In certain jobs, particularly heavy labor jobs, the cumulative effects of working can result in injury to the employee. Many employees assume their work did not cause their injury simply because they did not suffer an identifiable traumatic accident on a particular date. However, the Georgia Court of Appeals has held that “[c]umulative trauma over time, which does not lend itself to identifying a specific incident or date as the onset of the injury, nevertheless may be found to be an injury under [the Workers Compensation Act].” DW Adcock, MD, PC v. Adcock, 572 S.E.2d 45, 257 Ga. App. 700 (Ga. App., 2002).
The importance of this rule cannot be overstated. Often, when an employee is injured at work through cumulative trauma or repetitive motion, the employee is encouraged to use private health insurance to cover medical bills, and if available, short-term or long-term disability insurance to cover lost wages. The former results in out-of-pocket expenses such as co-payments on medical visits, testing, hospital stays and medication. The latter often has vastly different, and usually lower, standards for when an employee’s disability payments may be terminated, if it is available at all. Worse, if an employee is terminated (for example, for exceeding available leave under the Family Medical Leave Act), they often have to pay for the private health insurance themselves under COBRA. This can create a substantial financial hardship on employees and their families. Remedies available for wrongful termination of disability insurance are neither as easily resolved nor often as clearly provable as entitlement to workers’ compensation benefits.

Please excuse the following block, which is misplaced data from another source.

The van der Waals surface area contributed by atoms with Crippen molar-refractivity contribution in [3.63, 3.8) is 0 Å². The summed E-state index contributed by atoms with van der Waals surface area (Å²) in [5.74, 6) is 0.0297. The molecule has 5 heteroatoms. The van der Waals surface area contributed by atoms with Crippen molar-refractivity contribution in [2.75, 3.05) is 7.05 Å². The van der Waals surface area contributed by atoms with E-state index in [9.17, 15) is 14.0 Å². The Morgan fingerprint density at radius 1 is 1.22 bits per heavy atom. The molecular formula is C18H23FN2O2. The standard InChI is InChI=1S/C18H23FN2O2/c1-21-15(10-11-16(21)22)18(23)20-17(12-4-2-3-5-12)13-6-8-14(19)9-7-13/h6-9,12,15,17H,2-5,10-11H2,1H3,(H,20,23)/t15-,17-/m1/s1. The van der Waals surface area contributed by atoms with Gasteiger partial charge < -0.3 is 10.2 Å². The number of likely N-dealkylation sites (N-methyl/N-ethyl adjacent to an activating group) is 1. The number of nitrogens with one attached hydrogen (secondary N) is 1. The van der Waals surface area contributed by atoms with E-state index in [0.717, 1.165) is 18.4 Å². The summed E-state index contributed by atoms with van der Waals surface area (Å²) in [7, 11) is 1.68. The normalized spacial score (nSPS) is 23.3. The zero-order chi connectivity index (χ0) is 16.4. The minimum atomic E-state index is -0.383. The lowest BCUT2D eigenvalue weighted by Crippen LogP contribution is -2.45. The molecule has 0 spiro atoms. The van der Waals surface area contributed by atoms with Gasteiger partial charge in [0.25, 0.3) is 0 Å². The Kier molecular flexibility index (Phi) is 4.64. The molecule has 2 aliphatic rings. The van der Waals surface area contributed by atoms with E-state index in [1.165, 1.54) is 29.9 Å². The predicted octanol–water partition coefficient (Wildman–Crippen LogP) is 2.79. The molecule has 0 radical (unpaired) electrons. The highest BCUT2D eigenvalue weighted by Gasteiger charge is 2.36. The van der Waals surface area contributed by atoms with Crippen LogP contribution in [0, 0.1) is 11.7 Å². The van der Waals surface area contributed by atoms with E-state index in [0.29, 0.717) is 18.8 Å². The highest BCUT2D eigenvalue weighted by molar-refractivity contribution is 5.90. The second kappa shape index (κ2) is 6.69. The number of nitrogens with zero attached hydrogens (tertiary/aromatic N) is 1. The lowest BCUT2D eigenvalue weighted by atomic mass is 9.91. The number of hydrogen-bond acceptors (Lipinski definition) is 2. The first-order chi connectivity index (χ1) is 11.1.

Many employees do not pursue a workers’ compensation action in such cases because they are concerned about being fired for reporting a work injury, or because they simply do not know such injuries are compensable under the Workers’ Compensation Act. Others do not wish to receive a windfall for being injured. There are unfortunately few remedies under Georgia law for an employer terminating an employee for filing a workers’ compensation claim, however, there are advantages to the employee under the Workers’ Compensation Act in such cases. For example, an employer who terminates an employee because of his work injury must pay the employee wage benefits without the employee having to prove he is otherwise unable to work, for example by performing a diligent job search. And because workers’ compensation is a compromise system where the employer gives up the right to contest liability for work injuries in exchange for the employee losing the right to recover for non-economic damages such as pain and suffering or wrongful death, there is no windfall to be had in a workers’ compensation case. The workers’ compensation system is set up to benefit both employers and employees by ensuring employers do not suffer devastating financial liability for injuries to their employees, and employees do not suffer devastating financial loss when they are hurt on the job. Contrary to some employees’ concerns about receiving a windfall for being injured, the truth is that allowing the employer to retain the benefit of the workers’ compensation system (limitations on the types of damages that are recoverable) without living up to their responsibilities under the Act (paying valid claims to employees) results in a windfall to the employer.
Knowing your rights under the Georgia Workers’ Compensation Act, and the purposes of the workers’ compensation system, will allow you to better withstand the financial and physical hardships of a cumulative work injury.